The university pays consultants $150,000 to identify its ‘human personality’

Hayden Olberding, Digital Editor

Kindra Strupp, vice president of marketing relations, leads Carnegie Dartlet ‘s virtual presentation Wednesday. The presentation revealed the universities’ distinct personality type. (Photo by: Josh Meredith )

The university paid just under $150,000 to have Carnegie Dartlet conduct research on defining the university’s “human personality.” 

Carnegie Dartlet is a for-profit organization that began its work with the university in September, with workshops in October. This research is aimed to improve the university’s communication and reputation.

Kindra Strupp, vice president for marketing and communications, said the university’s strategic plan to raise visibility and reputation directed the university to research its “human personality.”

“Ultimately, you as a student, and all the students we’re looking to recruit, have the opportunity to understand who USI is through this lens of purple, yellow and maroon color,” Strupp said.

Carnegie Dartlet ascribed 3 color descriptions to the university. Yellow describes the university as a “brilliant and transformative innovator,” purple as a “supportive, selfless care-giver,” and maroon as a “resilient and tenacious competitor.”

Strupp said these lenses are the framework for all the information and stories that communicators for the university will write.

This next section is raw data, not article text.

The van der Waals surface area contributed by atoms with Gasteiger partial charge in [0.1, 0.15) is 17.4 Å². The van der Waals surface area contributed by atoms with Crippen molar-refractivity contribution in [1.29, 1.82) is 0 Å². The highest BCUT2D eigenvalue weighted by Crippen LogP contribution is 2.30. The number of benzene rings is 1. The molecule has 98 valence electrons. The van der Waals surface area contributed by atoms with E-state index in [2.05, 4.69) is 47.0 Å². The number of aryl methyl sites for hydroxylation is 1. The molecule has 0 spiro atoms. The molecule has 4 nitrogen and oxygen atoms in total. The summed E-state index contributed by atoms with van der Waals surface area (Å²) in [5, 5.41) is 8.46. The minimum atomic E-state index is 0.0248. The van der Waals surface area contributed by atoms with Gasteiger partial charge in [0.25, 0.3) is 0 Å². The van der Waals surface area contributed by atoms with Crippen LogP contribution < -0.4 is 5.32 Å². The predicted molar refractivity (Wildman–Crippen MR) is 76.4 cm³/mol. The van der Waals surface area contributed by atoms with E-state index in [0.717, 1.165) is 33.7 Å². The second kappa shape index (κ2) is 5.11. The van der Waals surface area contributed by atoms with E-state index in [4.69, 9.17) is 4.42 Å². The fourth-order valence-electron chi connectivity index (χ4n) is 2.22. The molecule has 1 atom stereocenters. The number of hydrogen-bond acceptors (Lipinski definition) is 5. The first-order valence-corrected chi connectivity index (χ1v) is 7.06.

About 550 students and faculty participated in the original survey, and about 100 participated in a “message workshop,” Strupp said. 

35 people from different departments will participate in a workshop to understand the information Carnegie Dartlet gathered.

“We will start understanding a little bit more richly how to write things, speak, take photographs within the frames of these color lenses,” Strupp said.

The $150,000 the university spent on this program went to research, reporting, assessment, feedback, Zoom calls and continued development, she said.

Courtney Tritch, a strategist for Carnegie Dartlet, presented the data from the project on Wednesday, in a virtual presentation.

“This is the paradigm shift, tomorrow is just the beginning,” Tritch said.

The information Carnegie Dartlet gathered will build brand identity for the university’s advertising, Tritch said.

Participants in the survey most commonly referred to the university as “good,” “local” and “unknown.”

The research found that the majority of participants found the university as a caregiver that “isn’t very unconventional or daring.” 

Purdue University and the University of Evansville are also clients of Carnegie Dartlet.